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Housing the New Russia$
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Jane R. Zavisca

Print publication date: 2012

Print ISBN-13: 9780801450372

Published to Cornell Scholarship Online: August 2016

DOI: 10.7591/cornell/9780801450372.001.0001

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The Soviet Promise

The Soviet Promise

A Separate Apartment for Every Family

(p.23) Chapter 1 The Soviet Promise
Housing the New Russia

Jane R. Zavisca

Cornell University Press

This chapter examines the evolution of the Russian ideal of the separate apartment from the time of Josef Stalin and Nikita Khrushchev until it became the cornerstone of a normal life in the late Soviet period. Housing the populace in separate apartments laid the groundwork for a post-Stalin social contract, which aimed to achieve social quiescence without recourse to terror. However, the most appealing features of the separate apartment—prosperity and privacy—also made it ideologically dangerous. This chapter considers how expropriated homes were redistributed according to the principle of “living space” and how allocation of housing in square meters paved the way for so-called “communal apartments.” It also discusses housing inequality in the Soviet Union and how the separate apartment became normal. Finally, it explains how the separate apartment's normalcy produced a sense of abnormalcy among those who lacked one.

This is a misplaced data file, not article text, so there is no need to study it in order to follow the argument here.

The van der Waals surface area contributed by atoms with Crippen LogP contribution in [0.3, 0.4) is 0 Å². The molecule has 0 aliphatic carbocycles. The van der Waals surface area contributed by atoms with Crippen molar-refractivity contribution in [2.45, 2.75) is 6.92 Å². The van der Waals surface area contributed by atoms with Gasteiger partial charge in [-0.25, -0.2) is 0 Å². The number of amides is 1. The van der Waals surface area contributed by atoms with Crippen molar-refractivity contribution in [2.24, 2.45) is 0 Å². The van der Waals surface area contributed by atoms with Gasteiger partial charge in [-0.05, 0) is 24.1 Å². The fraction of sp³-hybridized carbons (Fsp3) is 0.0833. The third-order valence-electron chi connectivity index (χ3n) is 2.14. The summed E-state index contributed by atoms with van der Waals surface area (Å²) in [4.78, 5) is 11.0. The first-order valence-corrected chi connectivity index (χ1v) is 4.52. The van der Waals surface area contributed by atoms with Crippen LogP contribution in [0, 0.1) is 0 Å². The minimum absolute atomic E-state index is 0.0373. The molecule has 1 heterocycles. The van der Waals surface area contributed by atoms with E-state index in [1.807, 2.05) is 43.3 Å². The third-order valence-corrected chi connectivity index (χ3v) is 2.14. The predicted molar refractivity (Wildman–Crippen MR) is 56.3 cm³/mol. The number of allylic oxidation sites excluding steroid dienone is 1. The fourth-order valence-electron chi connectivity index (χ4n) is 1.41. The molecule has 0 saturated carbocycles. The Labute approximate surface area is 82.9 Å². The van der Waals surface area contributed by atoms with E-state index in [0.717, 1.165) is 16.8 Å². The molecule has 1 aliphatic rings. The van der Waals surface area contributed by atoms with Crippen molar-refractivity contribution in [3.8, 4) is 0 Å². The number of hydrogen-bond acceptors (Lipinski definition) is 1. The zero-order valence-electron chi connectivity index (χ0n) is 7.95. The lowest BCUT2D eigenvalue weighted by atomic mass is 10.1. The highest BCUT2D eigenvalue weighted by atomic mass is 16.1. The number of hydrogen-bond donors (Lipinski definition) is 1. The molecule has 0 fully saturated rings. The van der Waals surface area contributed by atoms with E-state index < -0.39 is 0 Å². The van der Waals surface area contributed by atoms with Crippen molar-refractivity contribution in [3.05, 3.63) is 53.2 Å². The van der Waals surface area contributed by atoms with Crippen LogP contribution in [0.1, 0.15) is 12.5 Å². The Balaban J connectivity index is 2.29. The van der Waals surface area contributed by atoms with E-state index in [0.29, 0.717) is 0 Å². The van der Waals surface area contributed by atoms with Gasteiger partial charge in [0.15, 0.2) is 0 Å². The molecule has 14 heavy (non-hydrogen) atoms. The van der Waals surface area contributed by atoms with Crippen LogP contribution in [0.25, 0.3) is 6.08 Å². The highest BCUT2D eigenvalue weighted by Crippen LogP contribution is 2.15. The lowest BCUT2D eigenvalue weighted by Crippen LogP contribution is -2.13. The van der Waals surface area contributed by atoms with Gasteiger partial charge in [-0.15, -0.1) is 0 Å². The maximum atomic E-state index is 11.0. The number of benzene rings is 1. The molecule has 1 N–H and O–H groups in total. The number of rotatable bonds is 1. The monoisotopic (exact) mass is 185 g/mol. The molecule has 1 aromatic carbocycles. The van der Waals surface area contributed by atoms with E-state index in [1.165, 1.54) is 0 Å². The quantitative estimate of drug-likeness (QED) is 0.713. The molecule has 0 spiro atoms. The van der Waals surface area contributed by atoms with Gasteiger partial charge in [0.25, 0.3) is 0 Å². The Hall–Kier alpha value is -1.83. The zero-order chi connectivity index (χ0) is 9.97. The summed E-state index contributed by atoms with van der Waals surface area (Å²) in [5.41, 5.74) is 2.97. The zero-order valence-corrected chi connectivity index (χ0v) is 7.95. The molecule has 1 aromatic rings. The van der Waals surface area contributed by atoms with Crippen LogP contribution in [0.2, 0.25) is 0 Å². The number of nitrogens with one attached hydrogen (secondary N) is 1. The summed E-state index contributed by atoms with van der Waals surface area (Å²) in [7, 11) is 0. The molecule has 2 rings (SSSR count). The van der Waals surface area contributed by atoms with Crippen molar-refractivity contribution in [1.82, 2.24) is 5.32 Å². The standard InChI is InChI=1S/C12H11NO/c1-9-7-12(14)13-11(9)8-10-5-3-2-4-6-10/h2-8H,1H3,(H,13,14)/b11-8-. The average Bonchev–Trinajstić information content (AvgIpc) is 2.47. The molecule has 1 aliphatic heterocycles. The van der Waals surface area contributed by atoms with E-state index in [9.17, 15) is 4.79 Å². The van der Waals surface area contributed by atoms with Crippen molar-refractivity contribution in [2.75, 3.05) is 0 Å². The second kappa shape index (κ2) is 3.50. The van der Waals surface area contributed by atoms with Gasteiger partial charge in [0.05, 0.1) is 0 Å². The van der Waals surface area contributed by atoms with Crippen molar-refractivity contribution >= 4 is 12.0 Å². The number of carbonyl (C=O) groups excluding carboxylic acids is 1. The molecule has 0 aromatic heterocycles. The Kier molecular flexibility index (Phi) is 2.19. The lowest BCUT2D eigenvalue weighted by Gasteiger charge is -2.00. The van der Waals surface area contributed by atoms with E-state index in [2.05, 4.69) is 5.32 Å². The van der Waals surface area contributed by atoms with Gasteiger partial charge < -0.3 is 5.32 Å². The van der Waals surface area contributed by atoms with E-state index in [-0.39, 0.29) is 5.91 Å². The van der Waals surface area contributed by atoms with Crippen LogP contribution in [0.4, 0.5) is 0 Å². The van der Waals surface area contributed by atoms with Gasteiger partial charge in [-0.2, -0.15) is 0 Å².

Keywords:   separate apartments, Josef Stalin, Nikita Khrushchev, social contract, living space, housing, communal apartments, housing inequality, Soviet Union

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